My family is perfectly imperfect and not a day goes by without humour, tears or tantrums. Blogging is the modern version of keeping a diary so feel free to read along while I share the good the bad and the ugly aspects of being me!

Sunday, 20 January 2013

What A Pain In The A**

My house is quiet today, Nick is at his Nanny's house, Kurt is having a visit with his birth mom, Riddick is playing with lego and Maxwell is swimming in the tub. The smell of Butter Pecan cake is wafting through my house and my stomach rumbles every time I inhale.
Its been a crazy couple weeks to say the least so I am enjoying the slow pace that this weekend has brought. Our chaos started two weeks ago, it seemed like Max had never ending appointments. One of our appointments happened to be with Rheumatology. I debated for days prior about cancelling, I thought whats the point, we ran the autoimmune blood work and it came back fine, this is a huge waste of time.
I reconsidered and decided to just go, and I am glad that we did.
Dr Tanya was wonderful and was so child friendly (imagine that in a children's hospital!) - she sang and played games and made the physical exam/assessment fun. She was also familiar with Max's medical history and had looked at his previous blood work results. As it turns out this appointment was going to be a giant leap in the right direction. During her assessment she noted that Max has inflammation in five of his joints, both elbows, both ankles and the pointer finger on his left hand. She also pointed out that similar to his chest abnormality he also has bony abnormalities of his knees which seems to be painful for him (In 3.5 years I have never noticed that). We were sent off for x-rays and more blood work and in the end he was diagnosed with Polyarticular Rheumatoid Factor Negative Juvenile Arthritis. He was started on anti-inflammatories and we will be seen back in clinic in six weeks to discuss the x-rays and how much we should adjust his medication. This diagnosis explains a lot of Max's symptoms, often times kids with JRA are anemic and have eye inflammation and stomach/bowel problems.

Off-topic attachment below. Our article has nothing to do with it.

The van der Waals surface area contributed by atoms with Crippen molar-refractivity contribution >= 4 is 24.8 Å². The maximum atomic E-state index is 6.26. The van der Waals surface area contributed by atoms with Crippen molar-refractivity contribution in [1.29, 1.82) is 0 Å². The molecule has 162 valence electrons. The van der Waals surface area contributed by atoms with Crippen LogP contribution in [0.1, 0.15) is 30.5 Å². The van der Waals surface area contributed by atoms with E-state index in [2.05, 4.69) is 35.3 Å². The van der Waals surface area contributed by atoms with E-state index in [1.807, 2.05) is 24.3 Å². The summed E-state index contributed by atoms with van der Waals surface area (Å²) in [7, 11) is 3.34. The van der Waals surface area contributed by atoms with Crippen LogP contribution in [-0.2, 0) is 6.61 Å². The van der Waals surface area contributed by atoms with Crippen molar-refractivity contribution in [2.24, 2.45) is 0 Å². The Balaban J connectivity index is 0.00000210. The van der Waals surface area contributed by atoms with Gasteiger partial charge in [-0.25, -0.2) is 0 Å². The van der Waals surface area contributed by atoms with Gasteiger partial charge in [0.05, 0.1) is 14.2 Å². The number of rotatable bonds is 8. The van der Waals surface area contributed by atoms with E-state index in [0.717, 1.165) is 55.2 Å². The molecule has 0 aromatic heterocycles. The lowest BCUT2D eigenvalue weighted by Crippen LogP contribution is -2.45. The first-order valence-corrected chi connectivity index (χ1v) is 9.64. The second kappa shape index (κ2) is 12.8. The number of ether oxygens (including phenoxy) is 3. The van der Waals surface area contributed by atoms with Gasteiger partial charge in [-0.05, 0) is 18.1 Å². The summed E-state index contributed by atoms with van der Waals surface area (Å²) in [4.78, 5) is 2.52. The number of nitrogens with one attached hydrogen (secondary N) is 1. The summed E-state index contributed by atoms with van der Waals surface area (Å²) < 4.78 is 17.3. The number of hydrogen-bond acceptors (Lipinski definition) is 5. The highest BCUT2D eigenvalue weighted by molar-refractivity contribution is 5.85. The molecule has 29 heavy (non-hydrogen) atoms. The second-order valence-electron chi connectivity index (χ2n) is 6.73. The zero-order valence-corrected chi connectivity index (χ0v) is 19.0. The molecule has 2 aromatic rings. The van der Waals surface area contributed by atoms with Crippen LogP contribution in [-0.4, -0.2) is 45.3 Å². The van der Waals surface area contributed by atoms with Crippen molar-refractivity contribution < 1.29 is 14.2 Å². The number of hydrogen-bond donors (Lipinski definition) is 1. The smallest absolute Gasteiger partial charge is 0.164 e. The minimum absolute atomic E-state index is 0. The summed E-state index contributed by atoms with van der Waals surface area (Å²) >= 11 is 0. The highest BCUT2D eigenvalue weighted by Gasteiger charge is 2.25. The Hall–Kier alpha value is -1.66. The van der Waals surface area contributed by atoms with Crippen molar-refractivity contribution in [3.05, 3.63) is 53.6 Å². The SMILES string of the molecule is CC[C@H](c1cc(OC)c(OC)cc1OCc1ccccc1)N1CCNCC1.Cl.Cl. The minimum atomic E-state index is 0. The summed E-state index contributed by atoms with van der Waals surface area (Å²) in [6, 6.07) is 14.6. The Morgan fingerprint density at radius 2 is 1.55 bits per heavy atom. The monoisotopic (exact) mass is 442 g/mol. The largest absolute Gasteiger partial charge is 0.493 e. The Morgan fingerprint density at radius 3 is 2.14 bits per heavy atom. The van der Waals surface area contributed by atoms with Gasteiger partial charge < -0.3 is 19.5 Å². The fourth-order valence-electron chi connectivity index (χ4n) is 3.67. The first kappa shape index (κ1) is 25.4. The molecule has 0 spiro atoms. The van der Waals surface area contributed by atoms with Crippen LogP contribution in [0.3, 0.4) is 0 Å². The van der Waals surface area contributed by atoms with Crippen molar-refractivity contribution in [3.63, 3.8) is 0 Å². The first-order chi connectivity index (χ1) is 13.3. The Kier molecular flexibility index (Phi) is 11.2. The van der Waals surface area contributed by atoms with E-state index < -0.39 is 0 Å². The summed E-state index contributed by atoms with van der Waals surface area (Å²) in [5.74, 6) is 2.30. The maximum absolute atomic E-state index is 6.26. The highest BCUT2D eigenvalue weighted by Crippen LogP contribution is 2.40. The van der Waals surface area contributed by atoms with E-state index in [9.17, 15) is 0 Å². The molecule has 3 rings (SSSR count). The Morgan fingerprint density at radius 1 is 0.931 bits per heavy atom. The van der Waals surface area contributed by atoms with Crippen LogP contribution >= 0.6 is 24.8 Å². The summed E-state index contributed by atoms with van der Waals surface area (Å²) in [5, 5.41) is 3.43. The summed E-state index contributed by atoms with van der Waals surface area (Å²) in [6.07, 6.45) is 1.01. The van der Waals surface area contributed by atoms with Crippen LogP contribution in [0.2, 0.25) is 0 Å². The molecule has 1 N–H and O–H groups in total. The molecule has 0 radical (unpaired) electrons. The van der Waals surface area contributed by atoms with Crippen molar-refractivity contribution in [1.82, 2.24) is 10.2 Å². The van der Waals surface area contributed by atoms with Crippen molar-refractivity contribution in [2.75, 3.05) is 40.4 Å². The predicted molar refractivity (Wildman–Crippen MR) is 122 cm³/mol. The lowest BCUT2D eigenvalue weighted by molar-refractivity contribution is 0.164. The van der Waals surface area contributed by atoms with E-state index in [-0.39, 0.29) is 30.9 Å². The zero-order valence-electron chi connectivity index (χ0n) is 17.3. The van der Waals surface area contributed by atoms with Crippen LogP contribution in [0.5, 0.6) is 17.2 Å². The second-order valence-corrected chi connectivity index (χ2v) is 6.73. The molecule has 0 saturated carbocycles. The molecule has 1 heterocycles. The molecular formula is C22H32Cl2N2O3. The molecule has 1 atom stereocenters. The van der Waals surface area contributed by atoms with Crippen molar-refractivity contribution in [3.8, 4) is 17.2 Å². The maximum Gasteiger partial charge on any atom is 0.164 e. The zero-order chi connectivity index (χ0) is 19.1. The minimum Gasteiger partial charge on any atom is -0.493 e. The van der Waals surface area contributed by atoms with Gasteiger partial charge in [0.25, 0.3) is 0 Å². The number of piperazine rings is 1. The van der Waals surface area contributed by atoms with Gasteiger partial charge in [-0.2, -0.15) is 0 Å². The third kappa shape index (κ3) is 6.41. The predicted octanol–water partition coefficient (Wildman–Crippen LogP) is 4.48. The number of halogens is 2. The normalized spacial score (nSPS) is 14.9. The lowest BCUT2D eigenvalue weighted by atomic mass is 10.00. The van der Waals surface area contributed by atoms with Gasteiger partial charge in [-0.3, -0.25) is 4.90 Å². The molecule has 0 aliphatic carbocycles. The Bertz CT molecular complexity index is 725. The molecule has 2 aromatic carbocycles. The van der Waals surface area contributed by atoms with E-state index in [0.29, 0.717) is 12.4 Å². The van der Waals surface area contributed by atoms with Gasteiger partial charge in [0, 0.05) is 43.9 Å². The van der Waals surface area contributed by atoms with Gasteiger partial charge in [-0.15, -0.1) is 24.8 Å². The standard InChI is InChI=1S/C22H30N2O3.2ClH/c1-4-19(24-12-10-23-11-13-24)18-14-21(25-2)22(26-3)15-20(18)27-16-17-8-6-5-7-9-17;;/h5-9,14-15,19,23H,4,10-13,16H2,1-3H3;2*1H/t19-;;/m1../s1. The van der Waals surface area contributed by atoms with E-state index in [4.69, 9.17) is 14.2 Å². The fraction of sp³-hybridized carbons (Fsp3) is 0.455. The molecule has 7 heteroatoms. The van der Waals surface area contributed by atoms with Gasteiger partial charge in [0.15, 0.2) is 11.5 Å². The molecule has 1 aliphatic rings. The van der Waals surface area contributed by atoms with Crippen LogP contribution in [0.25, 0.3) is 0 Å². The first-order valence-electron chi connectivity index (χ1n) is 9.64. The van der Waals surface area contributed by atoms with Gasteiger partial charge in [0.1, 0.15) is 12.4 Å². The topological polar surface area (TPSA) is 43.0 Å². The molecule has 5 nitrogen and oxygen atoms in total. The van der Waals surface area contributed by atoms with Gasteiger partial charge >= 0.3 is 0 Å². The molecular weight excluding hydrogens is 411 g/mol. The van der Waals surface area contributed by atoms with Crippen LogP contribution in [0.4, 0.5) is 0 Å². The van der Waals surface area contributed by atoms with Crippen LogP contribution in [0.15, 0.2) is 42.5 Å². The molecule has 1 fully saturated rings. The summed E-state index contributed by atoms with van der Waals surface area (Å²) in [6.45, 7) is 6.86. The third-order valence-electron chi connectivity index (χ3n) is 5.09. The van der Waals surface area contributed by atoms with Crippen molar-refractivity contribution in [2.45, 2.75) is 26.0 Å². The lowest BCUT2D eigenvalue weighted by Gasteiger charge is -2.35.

Because of that the doctors were all in agreement that we should move ahead with the colonoscopy.
I was forewarned that that prep for the colonoscopy would be the worst part but thankfully Maxwell breezed through it and it was mostly like any other day.
The morning of the scope we arrived at the hospital and checked in and our fantastic nurse got all of our registration stuff done. When it was time the doctor came out and explained the risks and I had Dom sign the consent forms because I was holding Max. Dom was quite uneasy with this, the risks are low but he was quick to remind me that our kids always seem to fall into the percentage with complications.